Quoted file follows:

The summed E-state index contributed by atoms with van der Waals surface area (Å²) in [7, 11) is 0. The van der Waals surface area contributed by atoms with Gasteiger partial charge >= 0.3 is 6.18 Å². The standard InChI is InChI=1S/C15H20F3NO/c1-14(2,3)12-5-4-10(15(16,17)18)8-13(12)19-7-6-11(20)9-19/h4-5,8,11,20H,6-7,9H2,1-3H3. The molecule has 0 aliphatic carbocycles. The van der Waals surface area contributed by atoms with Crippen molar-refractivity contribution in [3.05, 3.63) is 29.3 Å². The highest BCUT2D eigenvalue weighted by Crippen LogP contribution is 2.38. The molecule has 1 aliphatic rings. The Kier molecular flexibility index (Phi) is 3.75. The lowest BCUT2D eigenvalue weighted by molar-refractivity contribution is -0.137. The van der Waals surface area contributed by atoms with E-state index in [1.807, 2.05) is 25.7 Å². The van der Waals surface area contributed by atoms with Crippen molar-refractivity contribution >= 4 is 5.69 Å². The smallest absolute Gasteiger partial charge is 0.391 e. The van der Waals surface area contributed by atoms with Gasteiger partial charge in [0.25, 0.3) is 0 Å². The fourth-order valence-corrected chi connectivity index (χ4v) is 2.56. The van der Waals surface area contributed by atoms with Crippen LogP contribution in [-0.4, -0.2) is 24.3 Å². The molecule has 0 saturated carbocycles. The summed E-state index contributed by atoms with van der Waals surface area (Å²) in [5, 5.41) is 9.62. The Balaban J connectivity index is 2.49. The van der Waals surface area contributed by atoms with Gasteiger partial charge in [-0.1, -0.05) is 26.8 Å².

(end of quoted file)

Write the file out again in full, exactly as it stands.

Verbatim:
The summed E-state index contributed by atoms with van der Waals surface area (Å²) in [7, 11) is 0. The van der Waals surface area contributed by atoms with Gasteiger partial charge >= 0.3 is 6.18 Å². The standard InChI is InChI=1S/C15H20F3NO/c1-14(2,3)12-5-4-10(15(16,17)18)8-13(12)19-7-6-11(20)9-19/h4-5,8,11,20H,6-7,9H2,1-3H3. The molecule has 0 aliphatic carbocycles. The van der Waals surface area contributed by atoms with Crippen molar-refractivity contribution in [3.05, 3.63) is 29.3 Å². The highest BCUT2D eigenvalue weighted by Crippen LogP contribution is 2.38. The molecule has 1 aliphatic rings. The Kier molecular flexibility index (Phi) is 3.75. The lowest BCUT2D eigenvalue weighted by molar-refractivity contribution is -0.137. The van der Waals surface area contributed by atoms with E-state index in [1.807, 2.05) is 25.7 Å². The van der Waals surface area contributed by atoms with Crippen molar-refractivity contribution >= 4 is 5.69 Å². The smallest absolute Gasteiger partial charge is 0.391 e. The van der Waals surface area contributed by atoms with Gasteiger partial charge in [0.25, 0.3) is 0 Å². The fourth-order valence-corrected chi connectivity index (χ4v) is 2.56. The van der Waals surface area contributed by atoms with Crippen LogP contribution in [-0.4, -0.2) is 24.3 Å². The molecule has 0 saturated carbocycles. The summed E-state index contributed by atoms with van der Waals surface area (Å²) in [5, 5.41) is 9.62. The Balaban J connectivity index is 2.49. The van der Waals surface area contributed by atoms with Gasteiger partial charge in [-0.1, -0.05) is 26.8 Å².